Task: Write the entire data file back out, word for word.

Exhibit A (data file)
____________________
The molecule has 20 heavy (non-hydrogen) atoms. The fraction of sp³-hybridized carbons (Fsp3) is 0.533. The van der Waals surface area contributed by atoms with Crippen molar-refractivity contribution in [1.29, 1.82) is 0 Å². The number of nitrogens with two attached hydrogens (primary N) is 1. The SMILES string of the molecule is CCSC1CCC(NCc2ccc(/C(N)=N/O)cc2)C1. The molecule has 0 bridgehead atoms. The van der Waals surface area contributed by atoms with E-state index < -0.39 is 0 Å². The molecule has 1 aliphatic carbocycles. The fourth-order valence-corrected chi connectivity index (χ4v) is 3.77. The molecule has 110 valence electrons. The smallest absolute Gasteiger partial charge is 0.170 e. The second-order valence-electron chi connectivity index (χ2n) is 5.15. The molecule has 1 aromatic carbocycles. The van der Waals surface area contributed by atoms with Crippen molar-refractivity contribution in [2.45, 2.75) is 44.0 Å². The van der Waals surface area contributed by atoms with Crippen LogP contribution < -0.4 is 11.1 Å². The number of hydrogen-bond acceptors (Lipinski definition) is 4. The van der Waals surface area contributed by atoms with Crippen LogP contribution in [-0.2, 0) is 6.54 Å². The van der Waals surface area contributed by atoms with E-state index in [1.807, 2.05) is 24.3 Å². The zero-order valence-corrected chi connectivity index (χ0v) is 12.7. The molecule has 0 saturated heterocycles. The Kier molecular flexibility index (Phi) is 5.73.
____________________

The molecule has 20 heavy (non-hydrogen) atoms. The fraction of sp³-hybridized carbons (Fsp3) is 0.533. The van der Waals surface area contributed by atoms with Crippen molar-refractivity contribution in [1.29, 1.82) is 0 Å². The number of nitrogens with two attached hydrogens (primary N) is 1. The SMILES string of the molecule is CCSC1CCC(NCc2ccc(/C(N)=N/O)cc2)C1. The molecule has 0 bridgehead atoms. The van der Waals surface area contributed by atoms with E-state index < -0.39 is 0 Å². The molecule has 1 aliphatic carbocycles. The fourth-order valence-corrected chi connectivity index (χ4v) is 3.77. The molecule has 110 valence electrons. The smallest absolute Gasteiger partial charge is 0.170 e. The second-order valence-electron chi connectivity index (χ2n) is 5.15. The molecule has 1 aromatic carbocycles. The van der Waals surface area contributed by atoms with Crippen molar-refractivity contribution in [2.45, 2.75) is 44.0 Å². The van der Waals surface area contributed by atoms with Crippen LogP contribution < -0.4 is 11.1 Å². The number of hydrogen-bond acceptors (Lipinski definition) is 4. The van der Waals surface area contributed by atoms with Crippen LogP contribution in [-0.2, 0) is 6.54 Å². The van der Waals surface area contributed by atoms with E-state index in [1.807, 2.05) is 24.3 Å². The zero-order valence-corrected chi connectivity index (χ0v) is 12.7. The molecule has 0 saturated heterocycles. The Kier molecular flexibility index (Phi) is 5.73.